The Mesozoic is often called the Age of Reptiles, a time when scaly, fluffy, strange creatures ran riot. Dinosaurs, pterosaurs, plesiosaurs, and more are the stars of this time, representing a chapter in Earth’s history when saurians were large and in charge. But the Mesozoic wasn’t just the heyday of forms now extinct. It also saw the early days of some reptiles that continue to thrive in our modern world.
Snakes got their start in the Jurassic. Small, but distinctive, vertebrae found at sites from Portugal to western Colorado show that these sinuous reptiles slithered onto the evolutionary stage by about 170 million years ago. From there they thrived at small size, spreading over the planet, and a handful of bones found in Venezuela has just added a little more to the group’s long tale.
Paleontologist Adriana Albino and colleagues have named the snake Lunaophis aquaticus. The smattering of vertebrae pulled from the roughly 100-million-year-old rock indicate that this animal was part of the Mesozoic’s great snake radiation. More than that, the researchers argue, the compressed anatomy and density of the recovered bones hint that Lunaophis was a dedicated swimmer, undulating through the ancient sea just as some snakes continue to do today.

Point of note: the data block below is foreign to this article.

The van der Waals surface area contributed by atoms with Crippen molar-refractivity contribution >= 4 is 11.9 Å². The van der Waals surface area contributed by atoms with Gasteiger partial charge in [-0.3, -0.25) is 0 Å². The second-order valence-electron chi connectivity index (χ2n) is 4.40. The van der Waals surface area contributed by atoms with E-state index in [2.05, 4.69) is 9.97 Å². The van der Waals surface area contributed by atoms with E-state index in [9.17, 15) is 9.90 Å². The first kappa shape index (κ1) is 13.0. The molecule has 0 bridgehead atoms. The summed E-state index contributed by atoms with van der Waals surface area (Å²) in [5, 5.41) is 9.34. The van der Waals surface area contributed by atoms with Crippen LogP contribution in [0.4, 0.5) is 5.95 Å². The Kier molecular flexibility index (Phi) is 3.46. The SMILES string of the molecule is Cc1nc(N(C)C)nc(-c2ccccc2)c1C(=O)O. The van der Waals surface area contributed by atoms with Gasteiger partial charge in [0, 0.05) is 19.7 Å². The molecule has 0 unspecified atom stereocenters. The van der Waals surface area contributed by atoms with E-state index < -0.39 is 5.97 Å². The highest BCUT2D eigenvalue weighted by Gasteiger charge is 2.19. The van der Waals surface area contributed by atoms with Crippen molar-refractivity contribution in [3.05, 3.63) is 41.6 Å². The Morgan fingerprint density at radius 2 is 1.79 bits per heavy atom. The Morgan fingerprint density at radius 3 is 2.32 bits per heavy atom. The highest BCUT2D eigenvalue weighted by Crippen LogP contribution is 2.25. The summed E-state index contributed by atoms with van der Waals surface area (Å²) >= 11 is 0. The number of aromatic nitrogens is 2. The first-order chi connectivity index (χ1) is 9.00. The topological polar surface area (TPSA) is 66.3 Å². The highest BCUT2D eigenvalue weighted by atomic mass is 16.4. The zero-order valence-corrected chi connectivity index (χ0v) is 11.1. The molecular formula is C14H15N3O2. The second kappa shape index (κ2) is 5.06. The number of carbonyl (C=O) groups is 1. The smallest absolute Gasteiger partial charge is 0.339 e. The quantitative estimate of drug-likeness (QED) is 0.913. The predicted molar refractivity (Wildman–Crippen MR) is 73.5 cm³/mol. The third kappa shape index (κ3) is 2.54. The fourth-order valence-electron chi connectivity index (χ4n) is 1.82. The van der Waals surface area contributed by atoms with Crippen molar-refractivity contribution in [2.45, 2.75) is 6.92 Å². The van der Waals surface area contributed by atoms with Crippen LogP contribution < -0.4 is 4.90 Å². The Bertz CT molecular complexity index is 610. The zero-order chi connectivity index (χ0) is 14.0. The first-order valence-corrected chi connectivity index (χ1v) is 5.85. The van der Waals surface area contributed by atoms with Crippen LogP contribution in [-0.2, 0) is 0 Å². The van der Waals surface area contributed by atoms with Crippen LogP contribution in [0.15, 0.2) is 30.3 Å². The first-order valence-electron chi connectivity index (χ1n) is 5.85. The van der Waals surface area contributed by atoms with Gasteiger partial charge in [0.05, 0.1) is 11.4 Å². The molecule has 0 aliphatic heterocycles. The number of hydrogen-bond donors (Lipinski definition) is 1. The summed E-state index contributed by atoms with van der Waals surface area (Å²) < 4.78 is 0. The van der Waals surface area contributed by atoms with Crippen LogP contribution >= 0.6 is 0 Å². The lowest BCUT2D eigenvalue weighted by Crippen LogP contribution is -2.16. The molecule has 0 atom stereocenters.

Name: Lunaophis aquaticus
Meaning: Lunaophis means “La Luna snake,” after the formation in which the fossils were found, and aquaticus denotes the reptile’s hypothesized life in the water.
Age: Cretaceous, around 100 million years old.
Where in the world?: Trujillo State, Venezuela
What sort of critter?: A snake.
Size: Unknown, but estimated to be about five feet long.
How much of the creature’s body is known?: Ten vertebrae from various parts of the spine.
Albino, A., Carrillo-Briceño, J., Neenan, J. 2016. An enigmatic aquatic snake from the Cenomanian of Northern South America. PeerJ. doi: 10.7717/peerj.2027
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